By Anna Schuessler
Daily Journal staff
After decades of writing as a professional journalist, Belmont resident and former managing editor of the San Mateo Times Michelle Carter has chosen to turn her focus toward a source with whom she was less familiar as she puts the finishing touches on her soon-to-be-released memoir: herself.
Having covered everything from the 1989 Loma Prieta earthquake to the effects of the 1986 nuclear catastrophe in Chernobyl, Russia, the 72-year-old Carter has become a storied journalist. Her knack for writing and sense for asking questions even led her to take on a one-year fellowship with the United States Information Agency that sent her to Russia in 1995 to advise editors in the former Soviet Union as they grappled with concepts such as freedom of press and the free market for the first time.
But writing and reflecting on her personal experience — the thoughts, writing and feelings forming during that year and in those that followed — is a different beast for Carter.
“A memoir is a bit like dancing naked in the streets,” she said. “You can’t hold up any veils.”
Titled “From Under the Russian Snow,” the memoir has allowed Carter to face the professional and personal changes that transpired that year — including the unexpected death of her husband just before they were to reunite in Europe — more than 20 years later. She said she used weekly “slice of life” columns she filed for the San Mateo Times that year to trigger memories of that year, including where she was sitting in her Moscow apartment or in one of the more than 25 cities she visited while there as she wrote them.
“A lot of the book is re-creation of place,” she said. “If I have succeeded, my readers will have that sense of place.”
Reflecting on the time she spent helping Russian editors with every aspect of operating a newspaper, including everything from design and layout to advertising sales, has brought Carter back to what she calls the “post-Soviet, pre-Putin bubble of freedom” many believed would prevail for years to come.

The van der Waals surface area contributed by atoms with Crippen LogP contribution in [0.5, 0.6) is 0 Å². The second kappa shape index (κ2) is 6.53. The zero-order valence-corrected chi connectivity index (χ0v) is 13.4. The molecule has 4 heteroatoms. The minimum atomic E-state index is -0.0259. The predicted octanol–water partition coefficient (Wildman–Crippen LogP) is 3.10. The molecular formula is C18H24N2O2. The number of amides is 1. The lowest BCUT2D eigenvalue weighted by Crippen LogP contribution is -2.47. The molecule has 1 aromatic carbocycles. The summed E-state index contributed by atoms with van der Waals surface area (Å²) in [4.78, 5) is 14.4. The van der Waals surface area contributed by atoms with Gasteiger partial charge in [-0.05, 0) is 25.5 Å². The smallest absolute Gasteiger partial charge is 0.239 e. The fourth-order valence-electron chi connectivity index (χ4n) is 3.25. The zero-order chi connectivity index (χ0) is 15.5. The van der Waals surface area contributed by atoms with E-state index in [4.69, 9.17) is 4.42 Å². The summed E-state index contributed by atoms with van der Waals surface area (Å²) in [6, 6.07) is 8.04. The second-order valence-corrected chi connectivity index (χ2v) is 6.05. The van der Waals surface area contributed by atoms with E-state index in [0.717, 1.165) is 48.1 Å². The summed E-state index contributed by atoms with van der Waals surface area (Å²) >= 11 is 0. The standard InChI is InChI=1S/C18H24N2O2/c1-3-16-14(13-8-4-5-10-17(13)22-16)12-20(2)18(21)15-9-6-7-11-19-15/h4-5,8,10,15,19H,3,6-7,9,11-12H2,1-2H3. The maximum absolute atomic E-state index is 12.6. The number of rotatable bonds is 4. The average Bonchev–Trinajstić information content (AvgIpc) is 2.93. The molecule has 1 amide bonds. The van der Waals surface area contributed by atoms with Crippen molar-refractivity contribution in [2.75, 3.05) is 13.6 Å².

“At the time, there was incredible hope,” she said.
Carter believes her biggest contribution that year was cross-pollinating methods and concepts between publications across the vast country. Though her 28 years of experience at a small daily newspaper equipped her with countless relevant experiences to share with editors revamping or just starting their publications, Carter said she was careful not to impress American notions of the freedom of press on her Russian colleagues.
“In Russia, they had no such protections,” she said, adding that libel laws in Russia have tended to favor public officials instead of private citizens.
Though Carter has had an interest in Russia since she studied the language in high school and college, her affinity for the country’s rich history and culture had been gaining momentum in the years leading up to her fellowship. A cultural exchange between her church, the Congregational Church of Belmont, and the Soviet Peace Committee, sent her on her first trip to the country in 1988. When she visited again in 1990, she said she could see the wheels coming off the Soviet Union, which would dissolve in 1991.
The instinct to share the cultural revolution she was witnessing with the world around kicked in for Carter, who quickly formed several close friendships with Russian citizens and began visiting the country two to three times a year to stay abreast of the changes the country was experiencing.